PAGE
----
Building a Rain Garden to Address Stormwater Management in the English Park Section of the Morris Arboretum

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Fine, Lauren

The area surrounding the Hillcrest building suffers from an ongoing problem of flooding and erosion during moderate to heavy rain events. Not only does the building itself succumb to flooding, but the gardens around it are constantly washed out. The stormwater runoff causes surface erosion and limits plant survival opportunities. The first objective of this project is to provide infiltration of stormwater runoff near the Hillcrest building by installing a rain garden. The rain garden will reduce erosion, flooding, and revitalize the aesthetic value of the area while providing an education component to incorporate learning opportunities. Currently, stormwater enters the garden along Hillcrest Avenue near the Hillcrest building and moves over the pavilion driveway and down the hill washing out the garden beds along the way. Erosion and flood control are the main objectives that will be met by this project. Cleanup from floods calls for many hours of work by maintenance and horticulture staff in addition to outside contractors. Diverting some of this stormwater runoff to a rain garden would reduce impact and damage, thereby decreasing the amount of time spent cleaning up after large rain events. The second aspect of this project is improving the aesthetic value of the area near the Hillcrest building. Revitalizing the garden beds and installing a rain garden will bring new interest to this vicinity. I plan to use low maintenance native plants appropriate for the ephemeral waves of flooding. Furthermore, I will repeat the plantings in the surrounding beds to create a node of unified plants. Finally, I would like to tie in an educational component highlighting the rain garden’s capacity to reduce runoff and demonstrate a passive technique for addressing stormwater runoff. This will include interpretive signage and an educational lesson to be used by the volunteer guides.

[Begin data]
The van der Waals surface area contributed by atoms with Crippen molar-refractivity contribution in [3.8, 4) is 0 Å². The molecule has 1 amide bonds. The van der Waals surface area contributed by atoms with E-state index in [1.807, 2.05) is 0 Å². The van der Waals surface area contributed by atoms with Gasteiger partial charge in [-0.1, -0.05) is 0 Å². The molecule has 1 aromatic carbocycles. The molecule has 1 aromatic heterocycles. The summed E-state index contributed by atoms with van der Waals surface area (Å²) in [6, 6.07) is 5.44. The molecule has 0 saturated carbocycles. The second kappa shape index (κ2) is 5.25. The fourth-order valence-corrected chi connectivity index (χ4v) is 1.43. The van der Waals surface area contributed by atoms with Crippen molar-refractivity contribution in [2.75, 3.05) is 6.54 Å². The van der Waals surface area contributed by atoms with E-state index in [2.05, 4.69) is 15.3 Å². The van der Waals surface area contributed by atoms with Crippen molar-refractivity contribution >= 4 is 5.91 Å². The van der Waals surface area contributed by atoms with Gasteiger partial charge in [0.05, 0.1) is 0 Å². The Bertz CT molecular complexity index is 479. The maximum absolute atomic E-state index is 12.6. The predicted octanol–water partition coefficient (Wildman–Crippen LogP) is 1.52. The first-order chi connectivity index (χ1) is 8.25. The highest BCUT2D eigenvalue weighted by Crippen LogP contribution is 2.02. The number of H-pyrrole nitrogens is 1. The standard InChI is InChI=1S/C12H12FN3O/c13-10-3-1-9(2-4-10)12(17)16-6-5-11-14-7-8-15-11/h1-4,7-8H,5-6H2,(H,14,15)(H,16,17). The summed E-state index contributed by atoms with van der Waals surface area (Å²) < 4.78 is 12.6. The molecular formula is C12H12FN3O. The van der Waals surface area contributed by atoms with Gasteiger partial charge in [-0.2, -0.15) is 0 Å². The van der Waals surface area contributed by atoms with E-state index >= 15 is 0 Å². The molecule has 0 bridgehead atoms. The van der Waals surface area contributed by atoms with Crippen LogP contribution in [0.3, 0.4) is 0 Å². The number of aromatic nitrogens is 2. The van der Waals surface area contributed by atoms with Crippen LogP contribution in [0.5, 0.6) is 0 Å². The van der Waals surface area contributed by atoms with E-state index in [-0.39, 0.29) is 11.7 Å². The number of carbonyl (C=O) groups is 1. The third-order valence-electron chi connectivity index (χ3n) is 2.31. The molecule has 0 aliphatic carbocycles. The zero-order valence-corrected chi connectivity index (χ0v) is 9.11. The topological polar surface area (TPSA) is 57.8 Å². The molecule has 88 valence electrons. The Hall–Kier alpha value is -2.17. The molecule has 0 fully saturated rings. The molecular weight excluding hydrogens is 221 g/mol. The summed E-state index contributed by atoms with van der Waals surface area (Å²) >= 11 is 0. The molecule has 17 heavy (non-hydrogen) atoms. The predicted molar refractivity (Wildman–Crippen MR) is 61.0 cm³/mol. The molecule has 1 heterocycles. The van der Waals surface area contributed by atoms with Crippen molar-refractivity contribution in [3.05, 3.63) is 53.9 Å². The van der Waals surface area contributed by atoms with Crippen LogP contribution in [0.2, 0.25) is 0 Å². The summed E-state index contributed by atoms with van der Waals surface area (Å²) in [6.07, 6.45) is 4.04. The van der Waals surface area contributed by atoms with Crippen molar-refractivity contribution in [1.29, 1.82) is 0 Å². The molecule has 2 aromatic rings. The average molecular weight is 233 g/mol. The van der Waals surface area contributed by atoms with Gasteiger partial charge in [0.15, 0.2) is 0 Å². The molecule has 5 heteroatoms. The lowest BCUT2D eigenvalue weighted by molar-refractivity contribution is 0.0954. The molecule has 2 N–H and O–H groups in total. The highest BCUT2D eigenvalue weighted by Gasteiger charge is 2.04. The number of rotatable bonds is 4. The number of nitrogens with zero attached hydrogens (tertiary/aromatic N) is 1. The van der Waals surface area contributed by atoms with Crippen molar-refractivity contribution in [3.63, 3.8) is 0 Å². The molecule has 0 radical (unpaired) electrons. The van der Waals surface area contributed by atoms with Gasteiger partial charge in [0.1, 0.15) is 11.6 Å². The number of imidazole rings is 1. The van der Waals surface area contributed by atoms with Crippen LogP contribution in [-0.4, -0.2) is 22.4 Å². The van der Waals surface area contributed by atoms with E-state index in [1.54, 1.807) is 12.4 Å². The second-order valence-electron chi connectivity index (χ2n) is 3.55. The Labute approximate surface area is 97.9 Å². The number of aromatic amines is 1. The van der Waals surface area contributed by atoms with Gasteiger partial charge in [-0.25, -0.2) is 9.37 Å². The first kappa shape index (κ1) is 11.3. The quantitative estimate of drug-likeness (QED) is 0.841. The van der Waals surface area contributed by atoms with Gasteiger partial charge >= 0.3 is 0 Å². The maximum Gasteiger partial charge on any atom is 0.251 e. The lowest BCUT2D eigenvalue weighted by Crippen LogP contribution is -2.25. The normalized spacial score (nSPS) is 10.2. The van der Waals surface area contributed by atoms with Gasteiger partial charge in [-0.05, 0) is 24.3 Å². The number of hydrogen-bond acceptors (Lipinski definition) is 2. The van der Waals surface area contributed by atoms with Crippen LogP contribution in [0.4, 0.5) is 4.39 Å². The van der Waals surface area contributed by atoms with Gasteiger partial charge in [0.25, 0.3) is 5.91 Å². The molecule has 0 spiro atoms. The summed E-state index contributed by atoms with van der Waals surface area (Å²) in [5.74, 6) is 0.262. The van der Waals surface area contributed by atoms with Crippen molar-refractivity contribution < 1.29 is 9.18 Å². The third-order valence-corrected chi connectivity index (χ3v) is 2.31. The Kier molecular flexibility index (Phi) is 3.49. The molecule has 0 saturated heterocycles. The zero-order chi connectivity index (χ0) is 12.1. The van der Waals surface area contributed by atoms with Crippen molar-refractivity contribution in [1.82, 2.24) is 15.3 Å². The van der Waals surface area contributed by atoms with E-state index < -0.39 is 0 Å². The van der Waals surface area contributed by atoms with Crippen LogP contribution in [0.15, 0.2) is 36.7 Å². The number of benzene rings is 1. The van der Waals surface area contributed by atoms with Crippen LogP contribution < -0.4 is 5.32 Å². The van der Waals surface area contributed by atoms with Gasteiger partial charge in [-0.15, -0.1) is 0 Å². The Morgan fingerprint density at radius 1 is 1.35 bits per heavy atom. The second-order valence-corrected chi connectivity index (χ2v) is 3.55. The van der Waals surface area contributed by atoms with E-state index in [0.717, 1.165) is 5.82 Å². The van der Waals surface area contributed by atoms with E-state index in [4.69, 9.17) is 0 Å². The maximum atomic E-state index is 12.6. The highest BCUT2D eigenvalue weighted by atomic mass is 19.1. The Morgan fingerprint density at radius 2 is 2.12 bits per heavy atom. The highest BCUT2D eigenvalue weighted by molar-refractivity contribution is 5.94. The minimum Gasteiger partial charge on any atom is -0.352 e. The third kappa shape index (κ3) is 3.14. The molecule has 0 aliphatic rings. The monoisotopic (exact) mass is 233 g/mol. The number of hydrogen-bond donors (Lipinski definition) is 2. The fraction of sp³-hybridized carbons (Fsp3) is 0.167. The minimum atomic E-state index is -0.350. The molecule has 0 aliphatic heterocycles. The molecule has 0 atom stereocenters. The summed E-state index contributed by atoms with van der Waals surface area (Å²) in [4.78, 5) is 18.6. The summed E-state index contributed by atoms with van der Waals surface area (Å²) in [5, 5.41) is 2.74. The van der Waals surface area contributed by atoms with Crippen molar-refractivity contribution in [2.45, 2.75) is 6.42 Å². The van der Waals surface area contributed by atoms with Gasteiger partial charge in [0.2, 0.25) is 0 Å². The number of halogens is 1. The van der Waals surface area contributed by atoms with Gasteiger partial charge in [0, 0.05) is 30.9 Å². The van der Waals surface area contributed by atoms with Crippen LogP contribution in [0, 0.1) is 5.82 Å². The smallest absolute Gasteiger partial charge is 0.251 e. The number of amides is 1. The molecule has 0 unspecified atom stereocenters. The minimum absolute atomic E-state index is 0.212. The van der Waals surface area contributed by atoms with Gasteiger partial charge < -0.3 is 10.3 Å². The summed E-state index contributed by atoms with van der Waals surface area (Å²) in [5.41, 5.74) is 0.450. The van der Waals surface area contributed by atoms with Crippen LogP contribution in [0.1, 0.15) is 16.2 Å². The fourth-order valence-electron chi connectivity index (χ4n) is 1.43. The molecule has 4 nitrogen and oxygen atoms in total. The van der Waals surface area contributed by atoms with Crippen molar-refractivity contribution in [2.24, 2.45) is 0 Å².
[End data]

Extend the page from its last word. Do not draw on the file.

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An independent study project report by The Alice and J. Liddon Pennock, Jr. Endowed Horticulture Intern (2011-2012)
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